Pittsburgh's St. Patrick's Day Parade Award Winners
The categories for the 2015 parade include everything from best float to best band to best senior non-Irish marching women.
PHOTO COURTESY CLEAVELAND/PRICE, INC.; THUMBNAIL PHOTO BY DAVE COLE
The annual St. Patrick’s Day parade painted downtown green, with a few four-leaf clovers plucking awards.
The event on Saturday drew hundreds of Pittsburghers and winners in 21 categories.
Cleaveland/Price Inc., a Trafford-based manufacturing company, took home the Grand Marshall’s award for Best Overall Entry with its rendition of “The Unicorn Song” (above). In its fifth year, it was the company’s first Grand Marshall award following four consecutive Best Commercial Float wins.
The themed float, preceded by an eight-member drumline, featured a pickup truck decorated as a unicorn drawing a chariot. Employees — dressed as a green alligator, cat, rat, chimpanzee and elephant — tossed out candy and Irish beach balls and shot paper confetti cannons.
“It was rainy, but we still had a fantastic time. We love to get all our employees and get everyone together for a social experience outside of work,” said company President Rae Sweeney.
Other top winners were South Fayette’s "Little Green Machine" marching band for County Executive Award, Allderdice High School marching band for Mayor’s Award and Seton LaSalle Catholic High School "Rebel" marching band for the Bishop’s Award. Additional categories recognized Irish dancers, drum majors, musical groups, animal groups and drill teams.
Click here for the full list of award winners.
PHOTO VIA PITTSBURGH MARATHON INSTAGRAM
#Props: Local teacher has run a marathon in every state
Over the last 12 years, Shaler Area High School teacher Jeffery Ward ran more than 1,300 miles.
The engineer-turned-chemistry teacher has participated in a marathon in every state, the last of which took place in summer 2014 in Hawaii. He first became interested in running marathons when admiring the marathon scrapbook of a former employer who ran the London Marathon. Ward registered for his first Pittsburgh Marathon in 2001 — and to date has completed it eight times.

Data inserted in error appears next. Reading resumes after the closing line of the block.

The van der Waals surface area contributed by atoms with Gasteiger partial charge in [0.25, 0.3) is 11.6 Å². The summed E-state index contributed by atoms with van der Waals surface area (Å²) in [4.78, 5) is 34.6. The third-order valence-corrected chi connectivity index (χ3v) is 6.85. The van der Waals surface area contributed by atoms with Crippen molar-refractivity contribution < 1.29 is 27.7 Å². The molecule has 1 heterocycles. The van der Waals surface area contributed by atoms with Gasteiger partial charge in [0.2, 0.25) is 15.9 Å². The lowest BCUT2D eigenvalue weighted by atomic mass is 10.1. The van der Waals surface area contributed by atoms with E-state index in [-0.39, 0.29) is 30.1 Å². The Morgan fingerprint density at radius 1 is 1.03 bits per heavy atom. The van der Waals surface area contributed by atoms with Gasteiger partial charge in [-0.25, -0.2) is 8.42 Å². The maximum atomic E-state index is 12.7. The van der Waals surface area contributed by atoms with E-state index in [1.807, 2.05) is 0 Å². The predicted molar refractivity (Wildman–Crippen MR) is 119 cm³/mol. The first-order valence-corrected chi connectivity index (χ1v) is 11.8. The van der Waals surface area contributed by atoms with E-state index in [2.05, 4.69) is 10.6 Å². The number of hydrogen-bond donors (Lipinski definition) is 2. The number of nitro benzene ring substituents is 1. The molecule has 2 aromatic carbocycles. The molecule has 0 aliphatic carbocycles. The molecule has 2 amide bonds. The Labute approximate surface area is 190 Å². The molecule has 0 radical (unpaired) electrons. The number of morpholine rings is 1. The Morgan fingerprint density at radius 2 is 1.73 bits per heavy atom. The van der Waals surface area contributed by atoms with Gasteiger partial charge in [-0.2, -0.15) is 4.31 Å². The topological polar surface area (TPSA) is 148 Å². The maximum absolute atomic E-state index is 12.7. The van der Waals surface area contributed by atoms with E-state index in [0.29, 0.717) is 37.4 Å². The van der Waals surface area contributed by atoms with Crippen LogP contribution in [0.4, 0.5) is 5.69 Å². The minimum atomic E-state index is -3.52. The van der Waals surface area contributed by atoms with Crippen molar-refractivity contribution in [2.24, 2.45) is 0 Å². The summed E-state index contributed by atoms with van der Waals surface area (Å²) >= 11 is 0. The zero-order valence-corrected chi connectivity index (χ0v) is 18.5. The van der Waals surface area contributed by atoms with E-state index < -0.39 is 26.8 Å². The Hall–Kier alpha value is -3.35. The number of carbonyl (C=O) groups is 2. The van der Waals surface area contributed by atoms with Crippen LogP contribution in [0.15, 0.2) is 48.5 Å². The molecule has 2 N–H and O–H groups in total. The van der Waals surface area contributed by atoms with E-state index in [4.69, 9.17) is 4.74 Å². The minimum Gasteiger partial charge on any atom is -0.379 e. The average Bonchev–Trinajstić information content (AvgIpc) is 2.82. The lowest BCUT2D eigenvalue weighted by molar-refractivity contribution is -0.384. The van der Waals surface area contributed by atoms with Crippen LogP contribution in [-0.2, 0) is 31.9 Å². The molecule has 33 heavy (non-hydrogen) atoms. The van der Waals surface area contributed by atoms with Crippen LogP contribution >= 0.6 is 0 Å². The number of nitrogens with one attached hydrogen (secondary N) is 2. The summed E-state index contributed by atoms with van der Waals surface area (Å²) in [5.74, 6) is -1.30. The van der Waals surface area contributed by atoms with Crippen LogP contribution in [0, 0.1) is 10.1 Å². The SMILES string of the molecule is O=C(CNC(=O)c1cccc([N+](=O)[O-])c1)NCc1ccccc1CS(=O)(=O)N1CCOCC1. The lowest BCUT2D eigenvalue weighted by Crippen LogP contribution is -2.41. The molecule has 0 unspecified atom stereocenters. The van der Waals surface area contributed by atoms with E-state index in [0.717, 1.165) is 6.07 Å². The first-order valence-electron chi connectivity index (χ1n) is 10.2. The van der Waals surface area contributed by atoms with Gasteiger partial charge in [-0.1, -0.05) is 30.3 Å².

“Every time I look forward to running through the streets on which I have trained, seeing students like the Shaler Area Track and Field team’s water stop at mile 4 or 5 and seeing colleagues at mile 20 in Highland Park or at the finish line,” Ward told The Shaler Oracle, the school’s student newspaper.
After finishing the Pittsburgh Marathon one year, Ward noticed another runner wearing a shirt for the 50 States Marathon Club, which requires members to complete a marathon in at least 10 states. Ward knew he wanted to work toward 50 as a new goal; according to him, running 26.2 miles isn’t as tough as planning trips to all 50 states.
Going forward, his new goal is to run each of the 50 marathons in fewer than four hours. He’s already finished half of them in under that time (no big deal). Though post-race recovery can be tough, Ward says he’s ready for more: “The best part is finishing, getting the medal.”
#Solutions: Experts to tackle heroin usage in Pennsylvania
Leaders in the medical, faith, legal and activist community will talk solutions next week on what PublicSource calls the state’s “deadly crisis.”
The state news organization will host a public-interest forum on heroin usage and overdose at 6:30 p.m. on March 24 at Pittsburgh Center for the Arts in Shadyside.
The event’s intent is to discuss “solutions to the heroin epidemic” and prevention strategies from a community and healthcare perspective, says PublicSource spokeswoman Pam Goldsmith.
Panelists include David Hickton, U.S. attorney in the state’s western district; Karl Williams, Allegheny County medical examiner; Neil Capretto, medical director at Gateway Rehabilitation; Mike Krafick, a supervisor at Armstrong/Indiana Drug and Alcohol Commission; Keith Kaufold, pastor and director at 8th Avenue Place Community Center; and Rebecca Perkovich, a member of Blairsville Support Group Against Drug.
The event comes after heroin-related overdose in Allegheny County reached 139 deaths last year, according to PublicSource.
The organization’s recent reporting on statewide legislation and preventative measures revealed that the issue needs “more awareness,” Goldsmith said.
Other topics will include education, rehabilitation and its costs and treatment of addiction as a disease.
Through the forum, the organization hopes to “look at the importance of education and the stigma of drug addiction and how that affects the attitudes and responses of people in the community,” Goldsmith added.